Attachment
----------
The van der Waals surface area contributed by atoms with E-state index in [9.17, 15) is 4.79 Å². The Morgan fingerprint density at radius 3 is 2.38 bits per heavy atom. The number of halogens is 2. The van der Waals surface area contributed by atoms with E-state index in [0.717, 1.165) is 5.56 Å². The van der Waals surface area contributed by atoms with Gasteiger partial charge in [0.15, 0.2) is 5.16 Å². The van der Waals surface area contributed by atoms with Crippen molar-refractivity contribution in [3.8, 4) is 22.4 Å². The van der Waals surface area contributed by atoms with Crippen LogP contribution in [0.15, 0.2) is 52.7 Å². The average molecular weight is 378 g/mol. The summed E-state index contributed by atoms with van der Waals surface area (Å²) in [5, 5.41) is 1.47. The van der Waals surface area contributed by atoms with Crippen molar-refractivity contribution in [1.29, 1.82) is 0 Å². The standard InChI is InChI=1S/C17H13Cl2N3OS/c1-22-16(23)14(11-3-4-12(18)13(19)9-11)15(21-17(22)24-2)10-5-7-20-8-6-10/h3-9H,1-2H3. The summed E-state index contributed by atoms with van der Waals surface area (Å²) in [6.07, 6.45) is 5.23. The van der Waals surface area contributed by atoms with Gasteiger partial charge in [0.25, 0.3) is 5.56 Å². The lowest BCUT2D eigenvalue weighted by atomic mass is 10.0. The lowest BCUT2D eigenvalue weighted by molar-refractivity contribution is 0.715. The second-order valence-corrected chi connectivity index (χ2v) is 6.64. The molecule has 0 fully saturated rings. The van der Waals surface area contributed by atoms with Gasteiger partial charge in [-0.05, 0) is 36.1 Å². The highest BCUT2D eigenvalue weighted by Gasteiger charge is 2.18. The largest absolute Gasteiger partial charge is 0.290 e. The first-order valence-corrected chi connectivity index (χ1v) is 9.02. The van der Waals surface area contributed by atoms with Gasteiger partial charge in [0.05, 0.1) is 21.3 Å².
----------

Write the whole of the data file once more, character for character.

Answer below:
The van der Waals surface area contributed by atoms with E-state index in [9.17, 15) is 4.79 Å². The Morgan fingerprint density at radius 3 is 2.38 bits per heavy atom. The number of halogens is 2. The van der Waals surface area contributed by atoms with E-state index in [0.717, 1.165) is 5.56 Å². The van der Waals surface area contributed by atoms with Gasteiger partial charge in [0.15, 0.2) is 5.16 Å². The van der Waals surface area contributed by atoms with Crippen molar-refractivity contribution in [3.8, 4) is 22.4 Å². The van der Waals surface area contributed by atoms with Crippen LogP contribution in [0.15, 0.2) is 52.7 Å². The average molecular weight is 378 g/mol. The summed E-state index contributed by atoms with van der Waals surface area (Å²) in [5, 5.41) is 1.47. The van der Waals surface area contributed by atoms with Crippen molar-refractivity contribution in [1.29, 1.82) is 0 Å². The standard InChI is InChI=1S/C17H13Cl2N3OS/c1-22-16(23)14(11-3-4-12(18)13(19)9-11)15(21-17(22)24-2)10-5-7-20-8-6-10/h3-9H,1-2H3. The summed E-state index contributed by atoms with van der Waals surface area (Å²) in [6.07, 6.45) is 5.23. The van der Waals surface area contributed by atoms with Gasteiger partial charge in [0.25, 0.3) is 5.56 Å². The lowest BCUT2D eigenvalue weighted by atomic mass is 10.0. The lowest BCUT2D eigenvalue weighted by molar-refractivity contribution is 0.715. The second-order valence-corrected chi connectivity index (χ2v) is 6.64. The molecule has 0 fully saturated rings. The van der Waals surface area contributed by atoms with Gasteiger partial charge in [-0.05, 0) is 36.1 Å². The highest BCUT2D eigenvalue weighted by Gasteiger charge is 2.18. The largest absolute Gasteiger partial charge is 0.290 e. The first-order valence-corrected chi connectivity index (χ1v) is 9.02. The van der Waals surface area contributed by atoms with Gasteiger partial charge in [0.05, 0.1) is 21.3 Å².